On the paddle, WWALS will be sampling above and below the WWTP outfall and at other locations along the route.

“Meanwhile, the recent rains have provided plenty of water in the river, several feet more than when we paddled the same route with 300 people in Paddle Georgia in June 2019, so we should have smooth sailing,” Quarterman said.

How To Paddle with the Mayor

To paddle, please arrive by 9AM, Saturday, January 18, 2020 so the paddling can begin by 10AM. You can just show up. However, expedition leader, Bobby McKenzie, likes to have some idea of how many people are coming. So if you can, please mark yourself as attending on the Facebook event or the meetup.

If you do not have a boat, please let us know in advance, and one can probably be provided for you. If you do have a boat, be sure to bring a personal flotation device and water and snacks for a day on the river.

This paddle is free to WWALS members and $10 for non-members. We will waive the fee for elected officials.

The put-in is Troupville Boat Ramp, 19664 Valdosta Hwy, Valdosta, GA 31602: on GA 133 off I-75 exit 18. in Lowndes County. Go west on GA 133 (St. Augustine Road) from Valdosta towards Moultrie. Soon you will see signs saying turn right for Val Del Road. Turn left instead, and that will take you to the boat ramp.

The paddle will take about six hours to go 11 river miles.

It water testing permits, the “Mayor’s Paddle” will take place Sat. Jan. 18

Due to the distinguished paddlers, WWALS has organized an intermediate takeout for those who do not wish to continue the entire distance. There will be Port-A-Potties there and at the takeout.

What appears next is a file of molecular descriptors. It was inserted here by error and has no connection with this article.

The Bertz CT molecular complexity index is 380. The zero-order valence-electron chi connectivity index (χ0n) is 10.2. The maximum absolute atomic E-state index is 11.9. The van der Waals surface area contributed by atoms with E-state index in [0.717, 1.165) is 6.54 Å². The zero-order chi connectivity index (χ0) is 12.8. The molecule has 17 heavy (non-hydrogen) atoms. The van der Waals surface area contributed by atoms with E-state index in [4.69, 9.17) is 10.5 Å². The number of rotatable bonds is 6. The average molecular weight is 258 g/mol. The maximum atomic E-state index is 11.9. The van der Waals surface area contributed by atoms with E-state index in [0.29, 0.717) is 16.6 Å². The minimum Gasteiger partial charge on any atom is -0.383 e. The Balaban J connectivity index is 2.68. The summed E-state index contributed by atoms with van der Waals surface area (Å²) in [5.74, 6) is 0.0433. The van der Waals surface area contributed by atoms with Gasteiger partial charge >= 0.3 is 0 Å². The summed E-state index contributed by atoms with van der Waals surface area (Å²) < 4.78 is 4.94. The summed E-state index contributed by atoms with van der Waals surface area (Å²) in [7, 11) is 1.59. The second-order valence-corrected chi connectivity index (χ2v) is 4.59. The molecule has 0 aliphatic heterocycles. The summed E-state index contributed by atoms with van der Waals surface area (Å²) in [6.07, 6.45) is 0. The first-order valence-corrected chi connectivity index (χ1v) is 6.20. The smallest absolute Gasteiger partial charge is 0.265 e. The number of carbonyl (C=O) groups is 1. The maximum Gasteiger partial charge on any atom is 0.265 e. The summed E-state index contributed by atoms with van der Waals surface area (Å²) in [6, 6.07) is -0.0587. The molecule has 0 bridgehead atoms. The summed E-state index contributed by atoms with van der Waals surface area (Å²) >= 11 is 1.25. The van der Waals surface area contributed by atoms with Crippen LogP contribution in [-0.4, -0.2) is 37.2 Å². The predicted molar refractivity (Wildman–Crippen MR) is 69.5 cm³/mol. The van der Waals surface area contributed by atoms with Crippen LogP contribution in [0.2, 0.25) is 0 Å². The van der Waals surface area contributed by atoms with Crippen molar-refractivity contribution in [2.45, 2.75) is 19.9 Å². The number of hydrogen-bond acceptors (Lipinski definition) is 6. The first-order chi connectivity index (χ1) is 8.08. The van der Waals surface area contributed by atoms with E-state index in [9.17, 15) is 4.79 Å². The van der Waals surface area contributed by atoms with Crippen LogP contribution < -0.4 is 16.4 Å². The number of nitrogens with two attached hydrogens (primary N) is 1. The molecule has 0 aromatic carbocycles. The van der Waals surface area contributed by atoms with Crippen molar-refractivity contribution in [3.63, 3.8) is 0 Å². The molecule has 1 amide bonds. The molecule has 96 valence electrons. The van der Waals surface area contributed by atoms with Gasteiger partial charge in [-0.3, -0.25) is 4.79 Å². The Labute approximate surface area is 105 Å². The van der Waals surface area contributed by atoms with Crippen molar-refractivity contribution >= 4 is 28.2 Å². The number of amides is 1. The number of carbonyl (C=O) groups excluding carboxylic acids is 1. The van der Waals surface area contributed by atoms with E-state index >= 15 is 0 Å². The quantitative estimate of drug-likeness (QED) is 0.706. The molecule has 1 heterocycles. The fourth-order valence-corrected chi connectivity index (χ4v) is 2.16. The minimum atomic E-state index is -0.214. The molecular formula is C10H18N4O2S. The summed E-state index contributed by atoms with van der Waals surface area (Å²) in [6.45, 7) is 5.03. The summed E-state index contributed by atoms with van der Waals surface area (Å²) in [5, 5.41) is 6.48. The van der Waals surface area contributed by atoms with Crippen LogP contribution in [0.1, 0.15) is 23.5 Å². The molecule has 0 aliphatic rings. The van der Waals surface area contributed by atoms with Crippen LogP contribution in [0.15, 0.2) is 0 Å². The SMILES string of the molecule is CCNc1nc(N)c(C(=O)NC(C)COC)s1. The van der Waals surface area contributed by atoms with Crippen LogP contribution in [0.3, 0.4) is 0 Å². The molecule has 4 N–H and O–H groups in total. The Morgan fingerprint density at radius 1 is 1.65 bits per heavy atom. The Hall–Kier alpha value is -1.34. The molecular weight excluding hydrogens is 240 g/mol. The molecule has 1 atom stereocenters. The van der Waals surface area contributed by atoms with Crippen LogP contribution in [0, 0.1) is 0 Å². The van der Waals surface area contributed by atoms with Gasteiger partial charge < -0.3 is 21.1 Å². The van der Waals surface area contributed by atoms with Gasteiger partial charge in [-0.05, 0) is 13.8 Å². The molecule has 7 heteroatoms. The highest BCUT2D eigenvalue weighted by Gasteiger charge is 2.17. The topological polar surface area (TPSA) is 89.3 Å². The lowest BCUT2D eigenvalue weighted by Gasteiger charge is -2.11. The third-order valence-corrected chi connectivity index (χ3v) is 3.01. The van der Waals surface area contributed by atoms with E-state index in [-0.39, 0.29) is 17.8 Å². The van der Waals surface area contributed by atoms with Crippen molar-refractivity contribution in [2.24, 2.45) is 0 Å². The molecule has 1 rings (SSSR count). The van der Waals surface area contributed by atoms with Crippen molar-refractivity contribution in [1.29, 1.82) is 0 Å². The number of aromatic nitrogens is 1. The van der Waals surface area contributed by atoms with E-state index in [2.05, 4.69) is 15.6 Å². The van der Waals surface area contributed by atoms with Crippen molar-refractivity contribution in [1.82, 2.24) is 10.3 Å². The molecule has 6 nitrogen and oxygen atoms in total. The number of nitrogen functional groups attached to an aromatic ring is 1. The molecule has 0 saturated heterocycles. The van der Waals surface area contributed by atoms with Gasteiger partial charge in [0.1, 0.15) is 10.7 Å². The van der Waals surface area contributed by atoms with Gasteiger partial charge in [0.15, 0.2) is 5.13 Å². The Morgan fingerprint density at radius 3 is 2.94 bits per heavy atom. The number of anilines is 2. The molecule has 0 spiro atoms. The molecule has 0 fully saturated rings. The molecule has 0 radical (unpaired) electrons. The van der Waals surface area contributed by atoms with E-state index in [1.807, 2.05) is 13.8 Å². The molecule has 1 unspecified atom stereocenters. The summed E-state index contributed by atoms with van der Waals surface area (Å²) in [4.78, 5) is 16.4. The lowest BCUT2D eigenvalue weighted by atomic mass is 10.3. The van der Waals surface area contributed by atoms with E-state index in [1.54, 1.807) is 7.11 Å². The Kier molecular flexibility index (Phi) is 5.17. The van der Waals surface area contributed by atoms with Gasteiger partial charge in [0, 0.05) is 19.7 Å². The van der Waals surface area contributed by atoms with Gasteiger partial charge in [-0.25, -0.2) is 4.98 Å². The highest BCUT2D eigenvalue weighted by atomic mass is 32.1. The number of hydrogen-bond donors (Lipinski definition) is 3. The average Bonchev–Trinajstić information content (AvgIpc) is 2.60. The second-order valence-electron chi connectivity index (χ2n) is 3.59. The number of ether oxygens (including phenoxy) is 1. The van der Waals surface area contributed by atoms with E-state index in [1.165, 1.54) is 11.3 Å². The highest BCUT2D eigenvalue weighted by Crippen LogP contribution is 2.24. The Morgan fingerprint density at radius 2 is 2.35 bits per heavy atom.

The takeout is Spook Bridge, slightly downstream from US 84. Thanks to the Langdale Company for access at both Spook Bridge and the intermediate location.

Before paddling, we will shuttle. This means we will drive most vehicles to the takeout, and pile into a few vehicles to return to the put-in. That way most people’s vehicles will be at the takeout when we paddle in.

Spook Bridge takeout

WWALS Watershed Coalition, Inc., wants to thank The Langdale Company for permission to take out just below Spook Bridge.

You can help WWALS test water quality by donating to our WWALS water quality testing program. Suzy Hall, one of WWALS’ testers, is using lots of Petrifilms, which costs about $40/day after the latest spill.

Suzy Hall, WWALS tester, showing a Petrifilm used to test Knights Ferry
Petrifilms showing Knights Ferry test results from December 24, 2019

About WWALS: WWALS Watershed Coalition (WWALS), a 501(c)(3) educational charity, established 2012, advocates for conservation and stewardship of the Withlacoochee, Willacoochee, Alapaha, Little, Santa Fe, and Suwannee River watersheds in south Georgia and north Florida through education, awareness, environmental monitoring, and citizen activities. WWALS is the Waterkeeper® Alliance member for the Suwannee River Basin as Suwannee Riverkeeper®.

Contact: John S. Quarterman, Suwannee Riverkeeper, 229-242-0102, contact@suwanneeriverkeeper.org

Lowndes County has been proactive lately putting out signs at different points to warn citizens about the water contamination.